ALOHA SHUTS CARGO
GEORGE F. LEE / GLEE@STARBULLETIN.COM
At Watanabe Floral in Kalihi, wedding consultant Joyce Kaneshiro stood yesterday near floral arrangements. The florist said the shutdown will affect availability of Maui's protea blossoms.
Flowers wilt first amid shutdown
The Big Island mayor says that Aloha's lack of communication is "totally unacceptable"
Neighbor island flower growers are among the hardest hit by the sudden shutdown of Aloha Airlines' cargo flights, an economic body blow that had business owners and county mayors reeling.
"To us it is another crisis," said Big Island Mayor Harry Kim. "This is a major impact."
Maui Mayor Charmaine Tavares said she hopes whatever happens, freight options remain available and affordable.
"What we're interested in is that we'll have the service," she said.
The first skirmish yesterday was just getting reliable information.
At 6 p.m. yesterday, Kim had received no notification from Aloha, leading him to express "resentment" at how the company handled the shutdown.
"I find this totally unacceptable," he said.
He had county attorney Lincoln Ashida on the phone attempting to find out from the court in Honolulu exactly what had happened.
Then he was in a conference call with Gov. Linda Lingle and other neighbor island mayors still trying to get accurate information. The governor will be working on contingency plans, he said.
Linda Puppolo, transportation representative for the Maui Flower Growers Association, said the shutdown would back up freight on Maui as well as on the Big Island.
"Flowers are perishable," she said. "Every hour out of water and in the box is diminishing the value of the flowers. The whole point of air cargo for flower growers is we get there fast."
Puppolo said Aloha Air Cargo and FedEx are the primary shippers for flower growers out of Maui, and competition between the two has been good for farmers.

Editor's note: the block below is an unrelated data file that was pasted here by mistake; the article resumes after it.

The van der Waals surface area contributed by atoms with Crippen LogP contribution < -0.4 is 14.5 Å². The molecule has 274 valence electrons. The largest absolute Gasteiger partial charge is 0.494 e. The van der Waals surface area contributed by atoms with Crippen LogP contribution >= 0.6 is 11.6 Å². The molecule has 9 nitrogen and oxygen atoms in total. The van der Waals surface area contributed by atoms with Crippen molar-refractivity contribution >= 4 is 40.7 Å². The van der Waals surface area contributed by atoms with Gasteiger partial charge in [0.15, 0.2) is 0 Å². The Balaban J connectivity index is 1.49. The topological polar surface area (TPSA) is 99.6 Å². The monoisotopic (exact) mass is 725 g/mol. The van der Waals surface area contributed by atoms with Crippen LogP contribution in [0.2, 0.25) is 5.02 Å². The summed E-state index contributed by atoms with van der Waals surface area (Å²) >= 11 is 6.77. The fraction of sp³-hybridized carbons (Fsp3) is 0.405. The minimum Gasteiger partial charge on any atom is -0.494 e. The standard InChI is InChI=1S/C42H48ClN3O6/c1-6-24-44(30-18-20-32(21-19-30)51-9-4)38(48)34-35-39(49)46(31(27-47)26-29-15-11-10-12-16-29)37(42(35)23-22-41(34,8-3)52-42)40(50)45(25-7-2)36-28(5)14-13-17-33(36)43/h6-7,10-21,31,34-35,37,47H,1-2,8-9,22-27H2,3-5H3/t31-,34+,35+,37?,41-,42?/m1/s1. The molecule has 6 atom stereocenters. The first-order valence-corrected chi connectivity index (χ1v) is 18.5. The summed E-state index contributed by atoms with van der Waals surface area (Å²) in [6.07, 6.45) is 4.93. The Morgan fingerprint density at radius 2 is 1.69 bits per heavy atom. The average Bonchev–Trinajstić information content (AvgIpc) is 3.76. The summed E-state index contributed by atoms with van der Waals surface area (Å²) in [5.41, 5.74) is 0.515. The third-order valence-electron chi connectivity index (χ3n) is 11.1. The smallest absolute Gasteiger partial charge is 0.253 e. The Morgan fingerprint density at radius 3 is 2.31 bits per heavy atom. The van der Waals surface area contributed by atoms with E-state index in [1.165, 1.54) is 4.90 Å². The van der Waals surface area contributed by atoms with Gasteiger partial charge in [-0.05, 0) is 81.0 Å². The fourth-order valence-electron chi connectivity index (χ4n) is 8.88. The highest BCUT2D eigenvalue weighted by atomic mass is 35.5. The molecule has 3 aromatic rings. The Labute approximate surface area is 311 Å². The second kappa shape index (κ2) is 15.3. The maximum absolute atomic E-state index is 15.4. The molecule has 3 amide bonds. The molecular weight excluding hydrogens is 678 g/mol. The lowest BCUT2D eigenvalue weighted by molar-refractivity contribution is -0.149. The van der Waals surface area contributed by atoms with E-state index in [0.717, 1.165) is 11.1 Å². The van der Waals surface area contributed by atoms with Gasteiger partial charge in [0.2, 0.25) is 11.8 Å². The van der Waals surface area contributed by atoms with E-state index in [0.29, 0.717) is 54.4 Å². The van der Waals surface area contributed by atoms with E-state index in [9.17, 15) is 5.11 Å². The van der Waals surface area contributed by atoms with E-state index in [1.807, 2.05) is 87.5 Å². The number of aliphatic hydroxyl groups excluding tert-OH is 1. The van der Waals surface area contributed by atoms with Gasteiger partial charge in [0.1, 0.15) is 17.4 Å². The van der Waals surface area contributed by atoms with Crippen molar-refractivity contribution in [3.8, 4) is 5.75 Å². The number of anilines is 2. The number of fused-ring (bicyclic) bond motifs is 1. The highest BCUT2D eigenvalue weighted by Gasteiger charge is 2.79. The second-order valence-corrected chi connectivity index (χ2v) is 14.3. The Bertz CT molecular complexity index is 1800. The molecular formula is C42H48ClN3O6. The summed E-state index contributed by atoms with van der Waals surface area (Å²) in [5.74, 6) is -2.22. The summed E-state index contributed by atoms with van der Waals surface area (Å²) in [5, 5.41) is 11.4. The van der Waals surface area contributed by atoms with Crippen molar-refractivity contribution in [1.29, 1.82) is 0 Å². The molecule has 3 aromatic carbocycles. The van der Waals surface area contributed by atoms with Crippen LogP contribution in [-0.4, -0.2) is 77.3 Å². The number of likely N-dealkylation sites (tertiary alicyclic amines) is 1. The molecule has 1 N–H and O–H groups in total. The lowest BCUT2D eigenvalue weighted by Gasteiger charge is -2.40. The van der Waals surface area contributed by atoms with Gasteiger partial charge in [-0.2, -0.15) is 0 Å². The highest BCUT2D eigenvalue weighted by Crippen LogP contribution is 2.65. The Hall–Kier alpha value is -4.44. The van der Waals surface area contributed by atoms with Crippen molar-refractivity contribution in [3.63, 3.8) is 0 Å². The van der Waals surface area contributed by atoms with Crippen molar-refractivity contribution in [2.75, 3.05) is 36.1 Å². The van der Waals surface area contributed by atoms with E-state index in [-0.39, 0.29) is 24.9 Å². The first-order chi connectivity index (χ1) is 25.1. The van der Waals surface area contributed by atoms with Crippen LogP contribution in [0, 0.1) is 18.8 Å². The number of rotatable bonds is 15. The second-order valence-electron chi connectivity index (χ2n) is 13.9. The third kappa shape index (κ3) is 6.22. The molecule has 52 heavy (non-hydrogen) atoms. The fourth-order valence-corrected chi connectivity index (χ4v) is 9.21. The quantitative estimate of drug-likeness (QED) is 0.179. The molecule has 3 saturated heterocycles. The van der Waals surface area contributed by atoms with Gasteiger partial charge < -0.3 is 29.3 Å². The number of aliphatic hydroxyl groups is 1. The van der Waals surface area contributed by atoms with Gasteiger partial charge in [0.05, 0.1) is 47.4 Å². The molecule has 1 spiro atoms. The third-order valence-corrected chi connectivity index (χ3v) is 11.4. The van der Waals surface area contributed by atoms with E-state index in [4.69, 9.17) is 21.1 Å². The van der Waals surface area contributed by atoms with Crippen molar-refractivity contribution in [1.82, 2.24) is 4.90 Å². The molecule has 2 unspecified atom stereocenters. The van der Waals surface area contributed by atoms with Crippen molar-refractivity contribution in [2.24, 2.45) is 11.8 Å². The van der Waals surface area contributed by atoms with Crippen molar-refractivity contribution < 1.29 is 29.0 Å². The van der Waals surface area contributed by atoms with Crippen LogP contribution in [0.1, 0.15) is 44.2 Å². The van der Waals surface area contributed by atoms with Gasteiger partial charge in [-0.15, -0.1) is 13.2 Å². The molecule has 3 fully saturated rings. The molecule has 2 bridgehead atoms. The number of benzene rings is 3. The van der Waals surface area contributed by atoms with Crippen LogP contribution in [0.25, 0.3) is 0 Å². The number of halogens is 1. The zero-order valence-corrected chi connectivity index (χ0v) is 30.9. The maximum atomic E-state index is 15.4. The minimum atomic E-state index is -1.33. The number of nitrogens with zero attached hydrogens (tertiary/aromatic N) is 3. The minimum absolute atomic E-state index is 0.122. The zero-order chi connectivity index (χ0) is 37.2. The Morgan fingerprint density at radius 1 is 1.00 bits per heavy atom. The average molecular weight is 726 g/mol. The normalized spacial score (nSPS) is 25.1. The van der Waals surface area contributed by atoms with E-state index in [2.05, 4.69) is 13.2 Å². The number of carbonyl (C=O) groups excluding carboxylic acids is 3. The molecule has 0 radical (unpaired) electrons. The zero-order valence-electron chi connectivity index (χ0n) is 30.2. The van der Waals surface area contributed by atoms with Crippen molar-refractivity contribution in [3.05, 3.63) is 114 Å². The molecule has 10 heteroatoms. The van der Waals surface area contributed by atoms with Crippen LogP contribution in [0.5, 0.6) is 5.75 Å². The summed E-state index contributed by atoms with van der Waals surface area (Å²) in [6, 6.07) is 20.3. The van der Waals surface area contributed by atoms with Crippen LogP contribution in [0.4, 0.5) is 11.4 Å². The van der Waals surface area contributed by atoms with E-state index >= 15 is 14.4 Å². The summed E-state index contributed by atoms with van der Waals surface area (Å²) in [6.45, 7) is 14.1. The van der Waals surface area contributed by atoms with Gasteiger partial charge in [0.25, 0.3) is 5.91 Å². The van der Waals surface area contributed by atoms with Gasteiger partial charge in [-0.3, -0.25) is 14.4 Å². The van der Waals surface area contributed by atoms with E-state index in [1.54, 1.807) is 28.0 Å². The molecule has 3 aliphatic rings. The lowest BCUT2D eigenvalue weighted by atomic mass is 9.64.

"Without Aloha interisland service, I wonder what increases FedEx will come up with."
Mike Inouye at Pacific Floral Resources, who ships up to 10,000 pounds of flowers per week, said he has been dealing with Aloha for almost 20 years. But recently he has been trucking his products to Kona, shipping them from there directly to the mainland on United, Northwest and other air carriers.
Some saw the problem ahead of time. Big Island banana and tomato grower Richard Ha sought more customers on Maui, giving him enough product to make it feasible to use a Young Bros. barge container. He shifted to Young Bros. just last week, he said.
At the Big Island Farm Bureau, Lori Farrell said that is the kind of thing groups of small shippers are going to have to start doing. They will need to group their products in a single container.
Some farmers had hoped that the Superferry might provide a means of getting some products to Honolulu, but with Kawaihae on the Big Island being the last port the ferry will come to, that is still a year or more away, she said.
Businesses on the Garden Isle said they have been preparing for the past few weeks for the possible shutdown.
Earl Kashiwagi, general manager for Esaki's Produce, the largest produce supplier for businesses, hotels and restaurants on Kauai, said that because Aloha could not guarantee any shipments past Sunday, Esaki's had moved shipments to Young Bros. and Hawaiian Airlines for yesterday and today. Kashiwagi said he expected Kauai businesses "will go back to the old days" when the majority of produce was shipped via barge.
However, there will be a few days during the middle of the week when the barges will not come to Kauai.
"Chefs got to plan a little more ahead," Kashiwagi continued.
"It's lucky we've been through hurricanes. We know how to scramble," he added.
Star-Bulletin staff writers Rod Thompson, Gary T. Kubota and Tom Finnegan contributed to this report.